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I HATE KARAMBITS BUT.... CRKT PROVOKE CASWELL DESIGN NEW VIDEO PG 10

Discussion in 'General Knife Discussion' started by JParanee, Jan 11, 2019.

  1. madcap_magician

    madcap_magician Platinum Member Platinum Member

    Feb 27, 2005
    I haven't decided whether I should think of it as losing $12.80, not losing anything (since I wasn't planning on getting a CRKT version), or having already lost $1,379 last April! :D
     
    Lapedog likes this.
  2. abcdef

    abcdef

    Oct 28, 2005
    CRKT Provoke $157.19
    Keep the information flowing. Maybe it will reach my tipping point.
     
  3. cigarrodog

    cigarrodog Platinum Member Platinum Member

    May 18, 2014
    For those who may not have seen the original KS campaign video, here is the original, version 1.
     
    JDRanger likes this.
  4. Twindog

    Twindog Gold Member Gold Member

    Apr 6, 2004
    I like the engineering aspect of the opening system of this karambit; and that alone is enough to justify buying and enjoying one. I've done the same thing with two other licensed knock-off CRKTs with clever opening systems:

    [​IMG]
    [​IMG]

    Neither of these knives offer any advantage over a normal EDC, say from Spyderco, Benchmade or ZT. They are cumbersome to use. Clever, but cumbersome.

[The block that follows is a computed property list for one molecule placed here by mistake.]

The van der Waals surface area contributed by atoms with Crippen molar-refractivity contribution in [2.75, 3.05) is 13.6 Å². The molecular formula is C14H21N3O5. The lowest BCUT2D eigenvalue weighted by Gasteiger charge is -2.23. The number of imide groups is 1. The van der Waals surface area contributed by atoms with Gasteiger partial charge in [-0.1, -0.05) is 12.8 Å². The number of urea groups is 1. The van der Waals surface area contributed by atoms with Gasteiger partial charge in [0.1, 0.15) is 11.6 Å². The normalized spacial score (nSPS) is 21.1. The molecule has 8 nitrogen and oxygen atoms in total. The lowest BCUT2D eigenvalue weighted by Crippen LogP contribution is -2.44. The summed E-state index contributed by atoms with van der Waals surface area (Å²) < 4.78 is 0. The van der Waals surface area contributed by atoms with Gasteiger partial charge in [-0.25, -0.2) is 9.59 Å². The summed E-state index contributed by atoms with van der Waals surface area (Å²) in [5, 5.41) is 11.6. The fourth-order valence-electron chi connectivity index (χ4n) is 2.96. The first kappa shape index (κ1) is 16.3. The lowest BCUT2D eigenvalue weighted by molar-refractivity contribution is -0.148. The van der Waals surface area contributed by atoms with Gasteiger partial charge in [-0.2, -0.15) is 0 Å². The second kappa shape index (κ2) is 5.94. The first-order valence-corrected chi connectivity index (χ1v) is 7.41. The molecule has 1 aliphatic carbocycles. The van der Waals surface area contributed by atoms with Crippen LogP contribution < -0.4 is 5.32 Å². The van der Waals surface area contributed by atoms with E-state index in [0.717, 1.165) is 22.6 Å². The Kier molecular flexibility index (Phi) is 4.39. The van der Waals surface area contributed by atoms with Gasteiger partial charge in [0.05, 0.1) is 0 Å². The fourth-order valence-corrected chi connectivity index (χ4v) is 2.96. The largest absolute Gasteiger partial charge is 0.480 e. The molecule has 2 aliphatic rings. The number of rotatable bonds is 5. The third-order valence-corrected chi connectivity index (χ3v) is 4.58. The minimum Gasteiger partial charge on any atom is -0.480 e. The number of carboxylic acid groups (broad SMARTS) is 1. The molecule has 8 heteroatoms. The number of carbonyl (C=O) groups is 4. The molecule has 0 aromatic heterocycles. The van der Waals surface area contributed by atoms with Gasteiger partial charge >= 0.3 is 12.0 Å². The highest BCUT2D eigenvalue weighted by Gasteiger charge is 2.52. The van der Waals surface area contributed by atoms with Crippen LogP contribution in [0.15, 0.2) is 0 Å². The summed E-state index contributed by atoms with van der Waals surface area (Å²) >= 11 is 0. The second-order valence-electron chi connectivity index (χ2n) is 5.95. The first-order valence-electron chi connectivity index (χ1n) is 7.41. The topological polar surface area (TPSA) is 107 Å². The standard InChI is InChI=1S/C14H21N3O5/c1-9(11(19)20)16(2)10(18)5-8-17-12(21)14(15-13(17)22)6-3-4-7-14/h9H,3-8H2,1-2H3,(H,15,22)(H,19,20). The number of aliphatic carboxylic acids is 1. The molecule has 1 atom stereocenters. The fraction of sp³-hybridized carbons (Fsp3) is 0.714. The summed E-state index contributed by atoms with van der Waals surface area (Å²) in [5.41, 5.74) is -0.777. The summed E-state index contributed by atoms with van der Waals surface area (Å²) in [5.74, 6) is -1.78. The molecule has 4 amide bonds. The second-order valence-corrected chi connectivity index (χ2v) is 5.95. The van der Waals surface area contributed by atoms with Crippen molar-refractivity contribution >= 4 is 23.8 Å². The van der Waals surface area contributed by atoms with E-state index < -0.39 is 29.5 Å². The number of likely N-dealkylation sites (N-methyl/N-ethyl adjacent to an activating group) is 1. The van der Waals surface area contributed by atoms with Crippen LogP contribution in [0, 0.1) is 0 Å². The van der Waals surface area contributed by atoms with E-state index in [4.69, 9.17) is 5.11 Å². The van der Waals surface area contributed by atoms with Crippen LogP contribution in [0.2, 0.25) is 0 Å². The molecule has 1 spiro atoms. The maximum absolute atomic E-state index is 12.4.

I see the same thing with this karambit. And it's barely a karambit, which is supposed to function like a tiger's claw. The curve is barely enough to qualify as a karambit. The blade is so small, narrow and unbelieveably thick that I don't see any functional advantage. It's attractive only because of the nifty opening system. Like my two other CRKTs, it's a toy or a design exercise.

    Nothing wrong with that, but let's call it what it is.
     
    NG VI likes this.
  5. madcap_magician

    madcap_magician Platinum Member Platinum Member

    Feb 27, 2005
    It's kind of a niche user knife. For me it basically fills the role you describe. An interesting toy that will rarely be carried, and never used as a utility knife.
     
    Lapedog likes this.
  6. unwisefool

    unwisefool Gold Member Gold Member

    Jan 22, 2007
    Ok, silly question time, why did you buy three if you aren't really going to carry them?
     
  7. sgt1372

    sgt1372 Platinum Member Platinum Member

    Oct 16, 2018
    1 to use, 1 for back up and 1 for possible resale for profit if the price for it shoots up is at least one possibility. ;)
     
    madcap_magician likes this.
  8. stabman

    stabman

    Sep 17, 2007
    Well, that's the marketing of karambits.
    I've had a karambit in my left front pocket for going on 10 years now.
    The supposed benefits for being a weapon are not really there.
    Likewise, the supposed lack of utility use is also false.

    It will cut things just fine.
    It will not be a better weapon than any other normal knife though, despite what 10000 screaming martial artists will yell at me (I'm a martial artist too, so I'll just yell back at them... :D).